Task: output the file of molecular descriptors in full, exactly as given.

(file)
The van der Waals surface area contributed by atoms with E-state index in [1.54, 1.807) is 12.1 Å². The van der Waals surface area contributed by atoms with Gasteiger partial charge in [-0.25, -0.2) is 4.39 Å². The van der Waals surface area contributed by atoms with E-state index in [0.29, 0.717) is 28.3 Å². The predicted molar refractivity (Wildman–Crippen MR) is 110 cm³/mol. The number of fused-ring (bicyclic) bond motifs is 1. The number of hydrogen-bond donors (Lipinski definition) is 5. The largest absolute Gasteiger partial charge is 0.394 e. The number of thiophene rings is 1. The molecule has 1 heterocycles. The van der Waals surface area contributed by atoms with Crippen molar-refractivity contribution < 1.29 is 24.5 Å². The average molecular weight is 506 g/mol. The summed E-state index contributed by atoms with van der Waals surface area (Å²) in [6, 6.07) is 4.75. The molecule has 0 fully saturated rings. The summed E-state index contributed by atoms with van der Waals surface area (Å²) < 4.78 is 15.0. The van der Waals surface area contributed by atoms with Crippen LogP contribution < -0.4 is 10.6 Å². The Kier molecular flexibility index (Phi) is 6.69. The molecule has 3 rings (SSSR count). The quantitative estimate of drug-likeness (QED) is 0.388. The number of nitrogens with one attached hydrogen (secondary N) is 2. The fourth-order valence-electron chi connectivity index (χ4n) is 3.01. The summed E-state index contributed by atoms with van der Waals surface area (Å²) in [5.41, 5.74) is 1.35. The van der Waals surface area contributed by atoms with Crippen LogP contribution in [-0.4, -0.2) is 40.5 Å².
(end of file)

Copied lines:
The van der Waals surface area contributed by atoms with E-state index in [1.54, 1.807) is 12.1 Å². The van der Waals surface area contributed by atoms with Gasteiger partial charge in [-0.25, -0.2) is 4.39 Å². The van der Waals surface area contributed by atoms with E-state index in [0.29, 0.717) is 28.3 Å². The predicted molar refractivity (Wildman–Crippen MR) is 110 cm³/mol. The number of fused-ring (bicyclic) bond motifs is 1. The number of hydrogen-bond donors (Lipinski definition) is 5. The largest absolute Gasteiger partial charge is 0.394 e. The number of thiophene rings is 1. The molecule has 1 heterocycles. The van der Waals surface area contributed by atoms with Crippen molar-refractivity contribution < 1.29 is 24.5 Å². The average molecular weight is 506 g/mol. The summed E-state index contributed by atoms with van der Waals surface area (Å²) in [6, 6.07) is 4.75. The molecule has 0 fully saturated rings. The summed E-state index contributed by atoms with van der Waals surface area (Å²) < 4.78 is 15.0. The van der Waals surface area contributed by atoms with Crippen LogP contribution < -0.4 is 10.6 Å². The Kier molecular flexibility index (Phi) is 6.69. The molecule has 3 rings (SSSR count). The quantitative estimate of drug-likeness (QED) is 0.388. The number of nitrogens with one attached hydrogen (secondary N) is 2. The fourth-order valence-electron chi connectivity index (χ4n) is 3.01. The summed E-state index contributed by atoms with van der Waals surface area (Å²) in [5.41, 5.74) is 1.35. The van der Waals surface area contributed by atoms with Crippen LogP contribution in [-0.4, -0.2) is 40.5 Å².